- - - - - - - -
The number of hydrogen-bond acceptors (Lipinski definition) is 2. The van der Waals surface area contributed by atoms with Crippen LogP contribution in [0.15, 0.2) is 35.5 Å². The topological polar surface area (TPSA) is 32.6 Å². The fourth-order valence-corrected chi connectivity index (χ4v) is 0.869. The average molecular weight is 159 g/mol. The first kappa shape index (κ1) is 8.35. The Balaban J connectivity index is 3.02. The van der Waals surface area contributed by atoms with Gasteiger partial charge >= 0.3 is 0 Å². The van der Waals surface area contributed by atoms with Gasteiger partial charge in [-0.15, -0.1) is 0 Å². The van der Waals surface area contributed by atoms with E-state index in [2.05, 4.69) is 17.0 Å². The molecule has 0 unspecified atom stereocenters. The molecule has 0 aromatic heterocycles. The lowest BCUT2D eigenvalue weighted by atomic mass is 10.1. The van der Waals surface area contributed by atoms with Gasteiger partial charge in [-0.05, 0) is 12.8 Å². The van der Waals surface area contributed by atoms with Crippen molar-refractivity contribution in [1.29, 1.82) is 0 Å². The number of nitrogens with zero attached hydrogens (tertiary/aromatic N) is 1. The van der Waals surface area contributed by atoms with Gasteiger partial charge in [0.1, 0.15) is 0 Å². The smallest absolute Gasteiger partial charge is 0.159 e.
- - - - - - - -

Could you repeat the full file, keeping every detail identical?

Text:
The number of hydrogen-bond acceptors (Lipinski definition) is 2. The van der Waals surface area contributed by atoms with Crippen LogP contribution in [0.15, 0.2) is 35.5 Å². The topological polar surface area (TPSA) is 32.6 Å². The fourth-order valence-corrected chi connectivity index (χ4v) is 0.869. The average molecular weight is 159 g/mol. The first kappa shape index (κ1) is 8.35. The Balaban J connectivity index is 3.02. The van der Waals surface area contributed by atoms with Gasteiger partial charge >= 0.3 is 0 Å². The van der Waals surface area contributed by atoms with Gasteiger partial charge in [-0.15, -0.1) is 0 Å². The van der Waals surface area contributed by atoms with E-state index in [2.05, 4.69) is 17.0 Å². The molecule has 0 unspecified atom stereocenters. The molecule has 0 aromatic heterocycles. The lowest BCUT2D eigenvalue weighted by atomic mass is 10.1. The van der Waals surface area contributed by atoms with Gasteiger partial charge in [-0.05, 0) is 12.8 Å². The van der Waals surface area contributed by atoms with Crippen molar-refractivity contribution in [1.29, 1.82) is 0 Å². The number of nitrogens with zero attached hydrogens (tertiary/aromatic N) is 1. The van der Waals surface area contributed by atoms with Gasteiger partial charge in [0.1, 0.15) is 0 Å². The smallest absolute Gasteiger partial charge is 0.159 e.